6) I grind my teeth again - 19th January 2009
Some aggravation with a downstairs neighbour provokes some observations on Chinese staircases. I have quite a nice one; that is a very, very rare thing.

7) Innuendo alert - 20th January 2009
Recording teaching materials is a smirk-inducing job at the best of times. Here were some particularly odd lines of dialogue that provoked helpless corpsing, to the bafflement of the Chinese studio staff. (And here's another.)

8) All of Chinese 'culture' makes perfect sense, really - 21st January 2009
A link to my BookBook review of 101 Stories For Foreigners To Understand Chinese People leads to some reflections on whether China may be The Gayest Country In The World.

9) A song for China... - 24th January 2009
A nostalgic reverie about the central place in my childhood of Barry Norman's Film review programme on BBC1 introduces the fabulous theme tune from the show, I Wish I Knew How It Would Feel To Be Free, played by its composer, the jazz pianist Billy Taylor. (More on Barry - and Nina Simone's barnstorming live performance of I Wish I Knew How It Would Feel To Be Free - here.)

10) Stranger than fiction - 29th January 2009
Two favourite late-19th Century magazine advertisements (for Bovril), displaying an unexpected - anachronistic-seeming - surrealism. Also, a related recollection of The League of Health and Strength - a charitable organisation devoted to discouraging young men from masturbation.

11) Maintaining one's 'essence' - 29th January 2009
Some musings on the sex life of Chairman Mao lead irresistibly to the clip from Dr Strangelove where General Ripper expounds his theory of 'precious bodily fluids'.

12) Writing about Tiananmen - 30th January 2009
Some further thoughts on the events of 1989 as portrayed in Ma Jian's recent novel Beijing Coma. (I posted a more detailed review of this on the BookBook.)

13) Film List - never before seen in China! - 31st January 2009
Some of the classic films I have most enjoyed 'subverting' Chinese university students with.

14) Questions children ask - 5th February 2009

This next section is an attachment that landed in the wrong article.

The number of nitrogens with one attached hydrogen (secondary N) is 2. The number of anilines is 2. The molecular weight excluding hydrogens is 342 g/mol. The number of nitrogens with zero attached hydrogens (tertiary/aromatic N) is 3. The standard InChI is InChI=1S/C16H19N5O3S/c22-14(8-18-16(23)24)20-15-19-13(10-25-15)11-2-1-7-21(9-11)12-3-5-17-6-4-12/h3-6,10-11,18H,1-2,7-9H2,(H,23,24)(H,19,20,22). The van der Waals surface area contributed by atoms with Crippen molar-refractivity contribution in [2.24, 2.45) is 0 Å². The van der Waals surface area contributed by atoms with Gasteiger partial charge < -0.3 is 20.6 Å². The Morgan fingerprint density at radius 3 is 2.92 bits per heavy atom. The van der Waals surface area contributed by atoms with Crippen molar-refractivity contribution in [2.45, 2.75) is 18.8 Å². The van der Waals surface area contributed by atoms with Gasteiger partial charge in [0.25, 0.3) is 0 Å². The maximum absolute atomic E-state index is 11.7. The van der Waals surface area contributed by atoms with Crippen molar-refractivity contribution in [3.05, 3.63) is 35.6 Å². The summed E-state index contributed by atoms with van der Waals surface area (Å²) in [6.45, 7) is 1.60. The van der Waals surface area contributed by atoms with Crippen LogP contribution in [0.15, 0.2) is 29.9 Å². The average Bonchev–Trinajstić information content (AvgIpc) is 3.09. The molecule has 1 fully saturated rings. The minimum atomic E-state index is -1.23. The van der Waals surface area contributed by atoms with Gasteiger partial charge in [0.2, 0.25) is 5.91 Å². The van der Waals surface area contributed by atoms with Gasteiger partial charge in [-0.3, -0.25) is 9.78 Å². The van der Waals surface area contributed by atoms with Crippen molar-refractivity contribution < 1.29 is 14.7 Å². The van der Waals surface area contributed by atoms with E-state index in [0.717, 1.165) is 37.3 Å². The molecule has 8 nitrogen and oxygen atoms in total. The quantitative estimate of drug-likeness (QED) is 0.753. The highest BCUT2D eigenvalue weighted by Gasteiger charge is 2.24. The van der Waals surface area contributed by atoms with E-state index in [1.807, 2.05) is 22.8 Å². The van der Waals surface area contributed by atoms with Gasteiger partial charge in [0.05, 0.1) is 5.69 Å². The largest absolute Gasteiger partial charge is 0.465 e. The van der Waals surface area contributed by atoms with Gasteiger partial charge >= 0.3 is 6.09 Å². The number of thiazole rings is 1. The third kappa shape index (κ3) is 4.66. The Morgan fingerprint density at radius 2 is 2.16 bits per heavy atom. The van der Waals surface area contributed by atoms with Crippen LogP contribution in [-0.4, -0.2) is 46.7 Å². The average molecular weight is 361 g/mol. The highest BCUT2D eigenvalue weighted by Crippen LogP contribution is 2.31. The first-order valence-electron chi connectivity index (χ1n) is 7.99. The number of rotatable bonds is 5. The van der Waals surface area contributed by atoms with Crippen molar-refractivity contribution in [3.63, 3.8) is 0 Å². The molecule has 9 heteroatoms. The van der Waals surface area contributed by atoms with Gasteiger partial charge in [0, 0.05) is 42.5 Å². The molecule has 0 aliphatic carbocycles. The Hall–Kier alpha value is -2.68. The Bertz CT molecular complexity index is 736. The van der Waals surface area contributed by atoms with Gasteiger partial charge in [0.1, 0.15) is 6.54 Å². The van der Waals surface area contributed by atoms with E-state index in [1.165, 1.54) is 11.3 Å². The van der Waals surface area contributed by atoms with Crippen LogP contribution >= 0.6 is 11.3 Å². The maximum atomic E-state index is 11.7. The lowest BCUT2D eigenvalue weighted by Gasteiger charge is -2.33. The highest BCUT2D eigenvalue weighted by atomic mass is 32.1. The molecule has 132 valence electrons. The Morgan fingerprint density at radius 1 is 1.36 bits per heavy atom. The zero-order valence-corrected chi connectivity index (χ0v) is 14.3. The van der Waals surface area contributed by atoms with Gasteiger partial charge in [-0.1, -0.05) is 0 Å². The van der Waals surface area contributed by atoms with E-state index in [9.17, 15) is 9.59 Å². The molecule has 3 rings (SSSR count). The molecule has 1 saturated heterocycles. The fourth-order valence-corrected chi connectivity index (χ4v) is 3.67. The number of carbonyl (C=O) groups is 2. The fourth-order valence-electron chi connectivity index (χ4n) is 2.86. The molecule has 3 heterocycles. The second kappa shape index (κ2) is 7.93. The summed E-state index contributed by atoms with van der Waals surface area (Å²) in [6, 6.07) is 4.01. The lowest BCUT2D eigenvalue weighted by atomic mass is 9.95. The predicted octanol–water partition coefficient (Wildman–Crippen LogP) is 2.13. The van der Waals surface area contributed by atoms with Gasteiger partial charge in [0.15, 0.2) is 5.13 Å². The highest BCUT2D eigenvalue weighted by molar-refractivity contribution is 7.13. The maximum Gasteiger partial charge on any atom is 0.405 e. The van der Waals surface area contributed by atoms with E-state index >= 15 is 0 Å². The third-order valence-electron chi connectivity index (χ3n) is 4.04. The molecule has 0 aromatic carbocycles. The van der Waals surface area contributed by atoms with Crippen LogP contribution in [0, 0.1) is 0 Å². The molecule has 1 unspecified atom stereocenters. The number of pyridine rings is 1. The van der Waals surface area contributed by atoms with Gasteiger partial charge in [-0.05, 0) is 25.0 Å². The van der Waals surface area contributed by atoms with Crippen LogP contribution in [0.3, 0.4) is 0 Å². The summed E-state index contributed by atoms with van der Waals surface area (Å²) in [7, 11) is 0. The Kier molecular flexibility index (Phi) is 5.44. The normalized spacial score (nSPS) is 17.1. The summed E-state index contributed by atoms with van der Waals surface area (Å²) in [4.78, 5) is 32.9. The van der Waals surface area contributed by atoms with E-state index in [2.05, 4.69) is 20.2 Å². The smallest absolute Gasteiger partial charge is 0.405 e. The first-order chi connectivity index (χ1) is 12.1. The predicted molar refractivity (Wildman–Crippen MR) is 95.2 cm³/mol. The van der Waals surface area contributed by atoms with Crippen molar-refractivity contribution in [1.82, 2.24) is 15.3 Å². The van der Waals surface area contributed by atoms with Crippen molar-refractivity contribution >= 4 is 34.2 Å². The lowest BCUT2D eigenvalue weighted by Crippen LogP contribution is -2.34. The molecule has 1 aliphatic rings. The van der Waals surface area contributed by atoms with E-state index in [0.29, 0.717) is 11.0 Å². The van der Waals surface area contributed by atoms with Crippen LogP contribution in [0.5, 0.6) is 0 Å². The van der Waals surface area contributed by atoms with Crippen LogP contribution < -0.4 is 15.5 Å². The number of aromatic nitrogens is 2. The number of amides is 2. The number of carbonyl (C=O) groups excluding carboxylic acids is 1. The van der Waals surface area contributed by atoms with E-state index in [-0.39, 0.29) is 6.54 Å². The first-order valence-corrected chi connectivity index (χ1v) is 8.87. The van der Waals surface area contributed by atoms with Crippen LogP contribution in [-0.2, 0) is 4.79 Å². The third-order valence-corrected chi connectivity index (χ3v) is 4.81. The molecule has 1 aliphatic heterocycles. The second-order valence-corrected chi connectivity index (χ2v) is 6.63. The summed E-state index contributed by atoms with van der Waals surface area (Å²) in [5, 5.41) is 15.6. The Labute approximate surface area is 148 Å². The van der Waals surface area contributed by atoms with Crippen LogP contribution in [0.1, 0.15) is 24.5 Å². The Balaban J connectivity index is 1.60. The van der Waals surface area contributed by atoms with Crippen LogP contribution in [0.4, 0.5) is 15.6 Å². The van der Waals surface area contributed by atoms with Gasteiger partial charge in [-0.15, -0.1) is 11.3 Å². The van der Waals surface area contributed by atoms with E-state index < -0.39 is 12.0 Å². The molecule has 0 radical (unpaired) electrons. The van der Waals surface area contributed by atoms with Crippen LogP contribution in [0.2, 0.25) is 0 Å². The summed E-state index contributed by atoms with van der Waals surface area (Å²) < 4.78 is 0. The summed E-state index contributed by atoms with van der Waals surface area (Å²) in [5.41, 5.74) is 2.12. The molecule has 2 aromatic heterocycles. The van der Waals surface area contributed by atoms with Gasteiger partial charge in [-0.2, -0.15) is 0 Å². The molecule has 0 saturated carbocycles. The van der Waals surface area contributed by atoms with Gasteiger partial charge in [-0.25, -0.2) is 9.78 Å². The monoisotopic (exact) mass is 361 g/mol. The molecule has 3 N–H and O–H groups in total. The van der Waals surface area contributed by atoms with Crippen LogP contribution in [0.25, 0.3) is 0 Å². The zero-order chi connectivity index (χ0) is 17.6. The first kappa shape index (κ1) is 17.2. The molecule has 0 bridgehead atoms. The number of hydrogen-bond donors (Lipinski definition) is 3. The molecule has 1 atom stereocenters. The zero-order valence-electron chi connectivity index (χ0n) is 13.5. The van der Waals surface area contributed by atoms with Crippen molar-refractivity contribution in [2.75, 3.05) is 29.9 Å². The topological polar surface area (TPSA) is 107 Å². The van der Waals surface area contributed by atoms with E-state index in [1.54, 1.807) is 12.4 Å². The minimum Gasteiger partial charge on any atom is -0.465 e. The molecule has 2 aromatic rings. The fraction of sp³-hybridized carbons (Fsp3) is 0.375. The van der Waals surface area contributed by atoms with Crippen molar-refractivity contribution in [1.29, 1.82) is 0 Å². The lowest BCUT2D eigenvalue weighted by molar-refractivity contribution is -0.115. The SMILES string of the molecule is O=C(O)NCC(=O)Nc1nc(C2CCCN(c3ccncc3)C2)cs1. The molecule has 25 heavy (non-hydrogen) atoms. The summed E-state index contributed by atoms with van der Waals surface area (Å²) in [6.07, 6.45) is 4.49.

Some more humdingers from my recording studio scripts - and an illustration of why they don't allow me to write my own!

15) Fame at last?? - 10th February 2009
My name displayed on the side of an Edinburgh bus??!! No, it's just the Bus Slogan Generator - give it a try.

16) Nothing to see here - 12th February 2009
My thoughts on the fire at the new CCTV Building, and the 'handling' of the story in the Chinese media.

17) List of the Month - Things we most like about Chinese culture - 14th February 2009
I try to dispel my 'China-basher' image by identifying some things I really like about the country.

18) Another reason not to drink the tapwater - 23rd February 2009
A disturbing discovery in my bathroom....

19) Ride on, baby - 23rd February 2009
A brief cause célèbre on the Chinese Internet (a young girl vilified for having the temerity to climb on to the shoulders of a statue of Chairman Mao) gives me a thematic excuse to commemorate the anniversary of AC/DC frontman Bon Scott's death by posting a video tribute accompanied by their great slow blues tune Ride On.

20) Call me Ponzi - 26th February 2009
The infamous 'Ponzi scheme' starts to seem rather less immoral to me. Running one in China could even be seen as a virtuous, Robin Hood kind of venture.

21) Total Perspective Vortex - 27th February 2009
A mind-blowing CG animation of the Hubble Space Telescope's 'Deep Field' view of the distant universe (and an inevitable reference to The Hitch-Hiker's Guide To The Galaxy).

22) Film List - great openings - 28th February 2009
One of my favourite 'film list' posts, with appreciations of the opening sequences of 9 films - and a video clip of that great, tense, wordless first scene in Once Upon A Time In The West. (This year I added a supplementary post on this theme here.)